Exclusive The flaw in Intel's Atom C2000 family of chips has been vexing Intel's hardware customers for at least a year and a half, according to a source at one affected supplier, but it wasn't immediately obvious that Intel's silicon was to blame.
The well-placed insider, who spoke to The Register on condition of anonymity, said the problem – which results in bricked systems – became apparent to engineers at product makers when the return rate on gear spiked about 18 months ago.
It took additional time to figure out that Intel's hardware was responsible. The vendor in question worked with Intel engineers during this period to replace affected units under manufacturer warranty. Then about two months ago, Intel acknowledged the issue was with its chip blueprints, the source said.
In January, with the publication of errata documenting the flawed LPC clock outputs in its Atom C2000 system-on-chips, Intel acknowledged the issue publicly. Around the same time, chief financial officer Robert Swan said profitability during Intel's fourth quarter last year had been constrained by an unspecified product issue, prompting the company to establish a cash reserve to deal with the blunder.
Cisco's subsequent publication of an advisory warning that a variety of its products could fail after 18 months of use because of a faulty clock component appeared to The Register to be related to Intel's disclosure, in no small part because Cisco's devices contained Intel Atom C2000 line chips.
Both companies have repeatedly refused to acknowledge the linkage, despite repeated hectoring from The Register. At the same time, they have refused to offer any correction or claim that their respective issues are unrelated.
"We are working with all customers to implement the fix we have available now," an Intel spokesperson told The Register on Tuesday. "We aren't providing additional details on which companies."
Companies that appear to be affected by the Atom C2000 flaw include not only those mentioned in our previous report – Aaeon, Dell, HP, Infortrend, Lanner, NEC, Newisys, Netgate, Netgear, Quanta, Supermicro, Synology, and ZNYX Networks – but also ASRock Rack (C2550D4I and C2750D4I), iXsystems (FreeNAS Mini), Seagate (NAS Pro), and Sophos (UTM firewall SG 125).
Our industry source suggested that non-disclosure agreements with Intel prevent companies from releasing or discussing information about technical issues related to Intel products.
Some Intel customers, however, have trouble maintaining the code of silence. A spokesperson for Synology contacted The Register on Tuesday in response to a languishing query, saying that "Synology is investigating this issue together with Intel."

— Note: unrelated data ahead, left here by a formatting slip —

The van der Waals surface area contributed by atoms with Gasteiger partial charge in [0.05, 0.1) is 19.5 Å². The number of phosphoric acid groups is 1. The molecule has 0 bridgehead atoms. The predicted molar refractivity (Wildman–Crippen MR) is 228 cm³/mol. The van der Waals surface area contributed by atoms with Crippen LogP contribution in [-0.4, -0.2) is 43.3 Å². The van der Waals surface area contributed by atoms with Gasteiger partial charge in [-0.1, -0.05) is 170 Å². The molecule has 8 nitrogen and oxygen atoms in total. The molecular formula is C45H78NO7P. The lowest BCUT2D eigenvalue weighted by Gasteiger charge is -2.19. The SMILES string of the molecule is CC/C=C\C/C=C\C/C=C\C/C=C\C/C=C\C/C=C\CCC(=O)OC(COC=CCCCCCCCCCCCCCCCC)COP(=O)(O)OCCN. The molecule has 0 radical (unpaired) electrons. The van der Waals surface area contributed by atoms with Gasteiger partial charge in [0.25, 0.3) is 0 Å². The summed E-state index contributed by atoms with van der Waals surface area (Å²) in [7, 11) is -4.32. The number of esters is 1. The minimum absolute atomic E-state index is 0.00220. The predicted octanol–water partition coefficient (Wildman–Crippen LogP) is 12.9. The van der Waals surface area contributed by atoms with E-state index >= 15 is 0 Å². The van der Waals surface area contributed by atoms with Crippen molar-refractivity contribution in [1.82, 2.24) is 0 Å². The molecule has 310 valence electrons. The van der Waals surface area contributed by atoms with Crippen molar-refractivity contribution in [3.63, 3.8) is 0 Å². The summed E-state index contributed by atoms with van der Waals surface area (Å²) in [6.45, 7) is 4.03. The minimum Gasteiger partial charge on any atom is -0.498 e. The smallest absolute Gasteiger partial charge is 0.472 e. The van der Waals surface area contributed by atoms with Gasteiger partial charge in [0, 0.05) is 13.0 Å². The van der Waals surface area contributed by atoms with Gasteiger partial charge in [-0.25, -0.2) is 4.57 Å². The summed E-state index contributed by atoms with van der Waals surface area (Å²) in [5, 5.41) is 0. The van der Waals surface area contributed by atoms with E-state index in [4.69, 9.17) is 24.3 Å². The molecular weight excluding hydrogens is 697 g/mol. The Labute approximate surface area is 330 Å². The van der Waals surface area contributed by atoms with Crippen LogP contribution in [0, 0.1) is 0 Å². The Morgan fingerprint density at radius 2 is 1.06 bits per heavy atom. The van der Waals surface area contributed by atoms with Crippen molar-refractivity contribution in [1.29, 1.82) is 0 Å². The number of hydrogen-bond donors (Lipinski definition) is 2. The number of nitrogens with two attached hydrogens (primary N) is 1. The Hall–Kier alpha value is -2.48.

The spokesperson subsequently asked to revise the company's statement with alternative facts that omitted any mention of Intel.
This code of silence, in the opinion of our source, ends up hurting Intel's hardware customers because they get blamed for products that fail, even when the fault is Intel's.
Public's right to know
Had Intel spoken up sooner and named customers with affected products, there might not be so many forum posts and online product reviews lamenting unexplained failures of devices running Atom C2000 chips.
"I think it's better for the public to know [the failure is] not because of our product," the source said.
Intel's hardware partners and their customers are still trying to sort things out. A Reg reader reported that when he asked about his Seagate NAS Pro, which contains an Intel Atom C2338, Seagate technical support offered a response suggesting disinterest in any potential problem:
"Regarding the Intel Specifications Sheet on the Atom C2000 series in reference to item AVR54, Seagate does not maintain any information on device failure rates or failure rates that may exist due to the above related bulletin."
Synology said it is still investigating the issue and that while it "has not seen any indication that this issue has caused an increase in failure rates for DiskStation or RackStation models equipped with Intel Atom C2000 series processors," the company intends to post an advisory when additional information becomes known.
Others report more positive interaction with affected companies. "I had an ASRock C2750D4I (Intel Atom C2750-based Mini ITX board) that died after 26 months of use!" a Reg reader told us. "Yes, 2 months out of its warranty! Thankfully ASRock replaced the board with no fuss at all ... ASRock just said that the board wasn't repairable and sent a replacement, nothing was ever said regarding why it died." ®
Updated to add
In a statement today, pfSense-maker Netgate said: "Netgate has become aware of an issue related to a component manufactured by one supplier that affects some of our products. This is a widely used component that is used by many companies around the world ... if the component fails, the system will not successfully reboot. We are working with the component supplier and our manufacturing partner to resolve this issue as quickly as possible."